Wednesday, 21 September 2011



I was lucky enough to of been given the opportunity to work with Nabil El-Nayal, one of the designers competing in Fashion Fringe. Now, everyone knows models are skinny (sometimes scarily) and they are stupendoulsy tall; but until you are stood directly next to one it cannot be put into perspective of how lean and beautiful they are- as if sculptured. So, when I was asked to help dress the models I was not only overwhelmed with excitement but also incredibly intimidated; there I was short and petitie, with all-day makeup which appeared to be disintergrating and hair which had come out of place straggled around my face, next to these exquisite creatures whose skin was pampered to perfection (it seemed to achieve that impossible sheen AND matte look!), whose makeup was so dramatic, defined and striking that their faces became pieces of art- I was transfixed. Then the hair which was crafted so brilliantly you were left with the question how? (along with a jaw which dropped onto your chest). And... I had to dress one of these mythical fashion beings! Before I had time to think about how I was even going to reach up and pull the clothing over her head without moving a hair out of place or smudging an ounce of makeup, I was already unbuttoning the victorian style silk masterpiece created by Nabil. I had to move so quickly yet this seemed impossible when my hands were shaking nervously... I had to be gentle so I didn't damage the garment, yet swift so I didn't keep the model waiting too long whilst standing bare skinned and evidentally cold.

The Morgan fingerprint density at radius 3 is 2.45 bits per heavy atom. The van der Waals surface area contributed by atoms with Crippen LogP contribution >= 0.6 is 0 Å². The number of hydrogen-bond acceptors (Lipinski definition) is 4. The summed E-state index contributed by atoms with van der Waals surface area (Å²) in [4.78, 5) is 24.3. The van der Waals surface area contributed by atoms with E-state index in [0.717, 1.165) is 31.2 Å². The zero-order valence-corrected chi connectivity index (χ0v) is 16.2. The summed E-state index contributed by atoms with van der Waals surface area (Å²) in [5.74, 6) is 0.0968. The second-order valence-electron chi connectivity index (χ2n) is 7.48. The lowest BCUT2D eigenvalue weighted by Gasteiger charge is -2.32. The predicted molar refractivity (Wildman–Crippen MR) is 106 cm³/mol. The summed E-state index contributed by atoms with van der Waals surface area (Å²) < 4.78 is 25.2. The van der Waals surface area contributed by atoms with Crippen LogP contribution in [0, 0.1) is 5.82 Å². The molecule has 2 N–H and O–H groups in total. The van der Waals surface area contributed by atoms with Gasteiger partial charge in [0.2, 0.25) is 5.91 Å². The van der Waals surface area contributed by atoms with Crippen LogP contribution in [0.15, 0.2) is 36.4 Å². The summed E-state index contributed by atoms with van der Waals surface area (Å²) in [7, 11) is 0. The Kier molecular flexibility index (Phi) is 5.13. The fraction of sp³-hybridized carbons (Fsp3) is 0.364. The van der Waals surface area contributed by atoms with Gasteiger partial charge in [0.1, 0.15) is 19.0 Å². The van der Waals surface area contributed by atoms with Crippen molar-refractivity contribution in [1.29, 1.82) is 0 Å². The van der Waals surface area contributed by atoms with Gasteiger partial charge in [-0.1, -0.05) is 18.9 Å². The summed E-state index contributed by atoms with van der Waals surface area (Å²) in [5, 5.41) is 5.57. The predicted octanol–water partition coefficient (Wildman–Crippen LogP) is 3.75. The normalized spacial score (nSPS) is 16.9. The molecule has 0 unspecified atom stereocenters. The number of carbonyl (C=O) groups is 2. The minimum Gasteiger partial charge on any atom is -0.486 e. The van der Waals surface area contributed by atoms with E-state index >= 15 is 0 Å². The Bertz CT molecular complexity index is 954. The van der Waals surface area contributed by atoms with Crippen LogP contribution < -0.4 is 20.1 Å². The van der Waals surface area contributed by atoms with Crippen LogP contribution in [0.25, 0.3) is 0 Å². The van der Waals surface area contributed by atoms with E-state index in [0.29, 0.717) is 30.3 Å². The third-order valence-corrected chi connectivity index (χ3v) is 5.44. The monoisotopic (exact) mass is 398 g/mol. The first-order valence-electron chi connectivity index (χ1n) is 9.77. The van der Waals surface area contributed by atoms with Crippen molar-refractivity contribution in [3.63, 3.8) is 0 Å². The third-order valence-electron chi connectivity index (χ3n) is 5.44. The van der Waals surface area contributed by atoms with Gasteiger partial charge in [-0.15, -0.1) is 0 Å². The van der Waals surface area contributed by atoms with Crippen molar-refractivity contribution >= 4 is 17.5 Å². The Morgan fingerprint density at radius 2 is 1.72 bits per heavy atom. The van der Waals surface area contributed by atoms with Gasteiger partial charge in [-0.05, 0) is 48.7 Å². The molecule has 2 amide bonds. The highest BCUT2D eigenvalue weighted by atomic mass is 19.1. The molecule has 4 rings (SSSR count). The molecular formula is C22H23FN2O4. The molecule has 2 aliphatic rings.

The blouse was on. Now to fasten it quickly whilst pretending I had done this before- Of course I know what I'm doing! (I kept telling myself). The pencil skirt was tricky; having to tuck the shirt in around her bare behind was well, a new experience, but these were professionals- like this bothered her! The skirt was zipped the shoes. I'm not a feet fan so the last thing I wanted was to have my hands all over this models feet whilst trying to fit them into the tight (and extremely expensive) Nicholas Kirkwood heels. Nevertheless, the look was complete. With a simple 'thanks' from the model she swanned across the room to speak to her 'model pals', whilst I was left to absorb what had actually happened and the fast moving world of fashion surrounding me. One word... Surreal.

London Buys

Blazer: H&M
Black turtleneck: H&M
Orange skirt: H&M
Dalmation print slippers: TOPSHOP
Beige nail polish: BARRY M